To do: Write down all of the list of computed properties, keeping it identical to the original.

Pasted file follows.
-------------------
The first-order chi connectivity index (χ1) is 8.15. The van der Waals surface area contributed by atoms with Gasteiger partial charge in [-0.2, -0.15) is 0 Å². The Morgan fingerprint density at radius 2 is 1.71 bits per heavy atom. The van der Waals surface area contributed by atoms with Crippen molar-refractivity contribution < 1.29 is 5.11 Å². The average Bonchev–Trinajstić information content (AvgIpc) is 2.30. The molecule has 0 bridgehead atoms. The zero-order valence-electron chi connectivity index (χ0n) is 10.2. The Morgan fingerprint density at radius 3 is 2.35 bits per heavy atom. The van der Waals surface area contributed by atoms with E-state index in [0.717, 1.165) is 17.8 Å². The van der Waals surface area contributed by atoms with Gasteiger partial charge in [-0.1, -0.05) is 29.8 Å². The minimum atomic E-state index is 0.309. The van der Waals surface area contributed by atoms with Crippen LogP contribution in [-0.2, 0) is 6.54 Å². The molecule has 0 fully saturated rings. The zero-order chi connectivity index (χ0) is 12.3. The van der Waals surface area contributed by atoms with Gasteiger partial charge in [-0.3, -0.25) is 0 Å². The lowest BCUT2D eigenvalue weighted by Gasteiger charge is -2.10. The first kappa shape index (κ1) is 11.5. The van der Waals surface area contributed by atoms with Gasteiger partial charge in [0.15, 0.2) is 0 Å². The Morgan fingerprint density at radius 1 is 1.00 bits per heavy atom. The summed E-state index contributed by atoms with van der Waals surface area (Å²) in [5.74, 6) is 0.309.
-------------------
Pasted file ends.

The first-order chi connectivity index (χ1) is 8.15. The van der Waals surface area contributed by atoms with Gasteiger partial charge in [-0.2, -0.15) is 0 Å². The Morgan fingerprint density at radius 2 is 1.71 bits per heavy atom. The van der Waals surface area contributed by atoms with Crippen molar-refractivity contribution < 1.29 is 5.11 Å². The average Bonchev–Trinajstić information content (AvgIpc) is 2.30. The molecule has 0 bridgehead atoms. The zero-order valence-electron chi connectivity index (χ0n) is 10.2. The Morgan fingerprint density at radius 3 is 2.35 bits per heavy atom. The van der Waals surface area contributed by atoms with E-state index in [0.717, 1.165) is 17.8 Å². The van der Waals surface area contributed by atoms with Gasteiger partial charge in [-0.1, -0.05) is 29.8 Å². The minimum atomic E-state index is 0.309. The van der Waals surface area contributed by atoms with Crippen LogP contribution in [-0.2, 0) is 6.54 Å². The molecule has 0 fully saturated rings. The zero-order chi connectivity index (χ0) is 12.3. The van der Waals surface area contributed by atoms with Gasteiger partial charge in [-0.3, -0.25) is 0 Å². The lowest BCUT2D eigenvalue weighted by Gasteiger charge is -2.10. The first kappa shape index (κ1) is 11.5. The van der Waals surface area contributed by atoms with Gasteiger partial charge in [0.15, 0.2) is 0 Å². The Morgan fingerprint density at radius 1 is 1.00 bits per heavy atom. The summed E-state index contributed by atoms with van der Waals surface area (Å²) in [5.74, 6) is 0.309.